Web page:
It’s not cool to use the G-word. And yet, that may be what’s happening in Detroit.
When bidding at an auction, the most important thing is to not get emotional about your bids.
It’s business. Don’t let emotion cloud your judgment. And don’t get too attached to a property.
I might say that all of Detroit is an opportunity zone. At least I see it that way.
A recent city tour featured the vacant homes in the Jefferson Chalmers neighborhood, with stories of the people who once lived there and the neighborhood it used to be.
A lot of people want to get in on the real estate investing game, but are hesitant to do so because they don’t know what makes a good investment.
In this article featuring 15 North American cities where real estate investment is hot, I noticed a huge omission. Detroit didn’t make the list.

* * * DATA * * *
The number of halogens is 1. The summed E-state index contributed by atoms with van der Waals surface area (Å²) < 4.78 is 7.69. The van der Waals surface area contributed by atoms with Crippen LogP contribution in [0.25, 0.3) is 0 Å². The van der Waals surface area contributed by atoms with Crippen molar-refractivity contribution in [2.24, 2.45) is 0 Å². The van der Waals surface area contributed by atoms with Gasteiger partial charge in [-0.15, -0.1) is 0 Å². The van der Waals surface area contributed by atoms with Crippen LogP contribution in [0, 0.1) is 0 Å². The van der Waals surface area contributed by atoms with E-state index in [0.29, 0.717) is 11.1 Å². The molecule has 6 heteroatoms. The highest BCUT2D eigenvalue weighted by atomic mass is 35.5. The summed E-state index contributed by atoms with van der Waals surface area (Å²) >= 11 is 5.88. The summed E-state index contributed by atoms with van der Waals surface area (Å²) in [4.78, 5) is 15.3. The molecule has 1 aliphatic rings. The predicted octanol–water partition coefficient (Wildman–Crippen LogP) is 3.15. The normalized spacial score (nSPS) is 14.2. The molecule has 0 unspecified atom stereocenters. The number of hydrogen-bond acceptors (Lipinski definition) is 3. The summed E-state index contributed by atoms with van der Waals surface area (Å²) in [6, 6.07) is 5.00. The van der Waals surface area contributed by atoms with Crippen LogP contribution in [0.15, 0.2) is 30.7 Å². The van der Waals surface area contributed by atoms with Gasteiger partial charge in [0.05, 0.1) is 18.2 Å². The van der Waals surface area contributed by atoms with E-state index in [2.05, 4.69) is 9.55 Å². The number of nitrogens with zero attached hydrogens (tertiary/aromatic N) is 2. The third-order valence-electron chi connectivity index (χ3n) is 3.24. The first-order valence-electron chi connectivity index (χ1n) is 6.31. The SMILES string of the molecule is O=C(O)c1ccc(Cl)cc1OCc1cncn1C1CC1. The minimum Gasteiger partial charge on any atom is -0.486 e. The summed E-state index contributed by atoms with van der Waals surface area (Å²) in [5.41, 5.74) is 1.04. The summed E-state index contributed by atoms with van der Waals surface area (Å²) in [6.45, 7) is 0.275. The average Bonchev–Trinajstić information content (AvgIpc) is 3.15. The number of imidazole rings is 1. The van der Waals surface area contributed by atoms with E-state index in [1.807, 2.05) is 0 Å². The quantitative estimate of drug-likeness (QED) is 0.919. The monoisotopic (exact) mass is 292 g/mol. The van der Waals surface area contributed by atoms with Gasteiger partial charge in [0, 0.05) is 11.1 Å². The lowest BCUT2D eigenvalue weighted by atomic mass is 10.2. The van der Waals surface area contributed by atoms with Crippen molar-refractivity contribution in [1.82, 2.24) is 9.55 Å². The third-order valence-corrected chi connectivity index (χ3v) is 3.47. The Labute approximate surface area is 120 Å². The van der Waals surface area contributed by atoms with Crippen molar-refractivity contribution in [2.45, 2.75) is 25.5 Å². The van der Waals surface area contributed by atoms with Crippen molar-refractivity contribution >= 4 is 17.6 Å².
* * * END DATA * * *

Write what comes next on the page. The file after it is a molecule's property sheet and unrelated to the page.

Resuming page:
What any thriving city needs is young energy, young blood, young people walking its streets and inhabiting its rental properties.
Recently, we bid on an auction house in the Jefferson Chalmers neighborhood. We were committed to a bid of $6,700 for the property, but it was a veritable feeding frenzy until the property finally sold for $67,000.
A city doesn’t rebuild until the locals buy in. At least that’s the theory.
It’s been quite a journey for Detroit real estate since the beginning of the 21st century.